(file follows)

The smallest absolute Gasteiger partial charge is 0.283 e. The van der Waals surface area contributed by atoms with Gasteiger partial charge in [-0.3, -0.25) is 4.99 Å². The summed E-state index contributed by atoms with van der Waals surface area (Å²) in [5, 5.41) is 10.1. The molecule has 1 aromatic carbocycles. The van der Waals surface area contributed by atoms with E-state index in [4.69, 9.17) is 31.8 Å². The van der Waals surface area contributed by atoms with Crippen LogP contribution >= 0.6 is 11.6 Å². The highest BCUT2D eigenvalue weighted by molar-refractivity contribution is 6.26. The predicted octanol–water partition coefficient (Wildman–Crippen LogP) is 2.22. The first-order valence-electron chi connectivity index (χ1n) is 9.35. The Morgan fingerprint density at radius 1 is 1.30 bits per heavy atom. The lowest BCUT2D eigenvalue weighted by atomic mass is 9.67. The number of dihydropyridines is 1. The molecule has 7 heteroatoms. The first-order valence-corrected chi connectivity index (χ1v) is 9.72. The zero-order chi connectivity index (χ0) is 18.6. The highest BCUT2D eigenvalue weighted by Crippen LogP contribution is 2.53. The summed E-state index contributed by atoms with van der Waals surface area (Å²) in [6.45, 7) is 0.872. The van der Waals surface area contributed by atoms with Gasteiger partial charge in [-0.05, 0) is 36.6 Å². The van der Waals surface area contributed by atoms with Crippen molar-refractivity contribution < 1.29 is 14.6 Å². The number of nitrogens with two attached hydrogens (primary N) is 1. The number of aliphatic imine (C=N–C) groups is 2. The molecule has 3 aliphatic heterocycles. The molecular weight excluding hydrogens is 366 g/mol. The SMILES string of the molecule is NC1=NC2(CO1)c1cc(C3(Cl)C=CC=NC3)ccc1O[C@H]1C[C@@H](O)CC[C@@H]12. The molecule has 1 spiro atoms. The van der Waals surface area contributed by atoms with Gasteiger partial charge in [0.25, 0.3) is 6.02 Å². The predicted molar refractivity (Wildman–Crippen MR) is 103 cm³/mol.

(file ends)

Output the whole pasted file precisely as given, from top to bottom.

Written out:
The smallest absolute Gasteiger partial charge is 0.283 e. The van der Waals surface area contributed by atoms with Gasteiger partial charge in [-0.3, -0.25) is 4.99 Å². The summed E-state index contributed by atoms with van der Waals surface area (Å²) in [5, 5.41) is 10.1. The molecule has 1 aromatic carbocycles. The van der Waals surface area contributed by atoms with E-state index in [4.69, 9.17) is 31.8 Å². The van der Waals surface area contributed by atoms with Crippen LogP contribution >= 0.6 is 11.6 Å². The highest BCUT2D eigenvalue weighted by molar-refractivity contribution is 6.26. The predicted octanol–water partition coefficient (Wildman–Crippen LogP) is 2.22. The first-order valence-electron chi connectivity index (χ1n) is 9.35. The Morgan fingerprint density at radius 1 is 1.30 bits per heavy atom. The lowest BCUT2D eigenvalue weighted by atomic mass is 9.67. The number of dihydropyridines is 1. The molecule has 7 heteroatoms. The first-order valence-corrected chi connectivity index (χ1v) is 9.72. The zero-order chi connectivity index (χ0) is 18.6. The highest BCUT2D eigenvalue weighted by Crippen LogP contribution is 2.53. The summed E-state index contributed by atoms with van der Waals surface area (Å²) in [6.45, 7) is 0.872. The van der Waals surface area contributed by atoms with Gasteiger partial charge in [-0.05, 0) is 36.6 Å². The van der Waals surface area contributed by atoms with Crippen molar-refractivity contribution < 1.29 is 14.6 Å². The number of nitrogens with two attached hydrogens (primary N) is 1. The number of aliphatic imine (C=N–C) groups is 2. The molecule has 3 aliphatic heterocycles. The molecular weight excluding hydrogens is 366 g/mol. The SMILES string of the molecule is NC1=NC2(CO1)c1cc(C3(Cl)C=CC=NC3)ccc1O[C@H]1C[C@@H](O)CC[C@@H]12. The molecule has 1 spiro atoms. The van der Waals surface area contributed by atoms with Gasteiger partial charge in [0.25, 0.3) is 6.02 Å². The predicted molar refractivity (Wildman–Crippen MR) is 103 cm³/mol.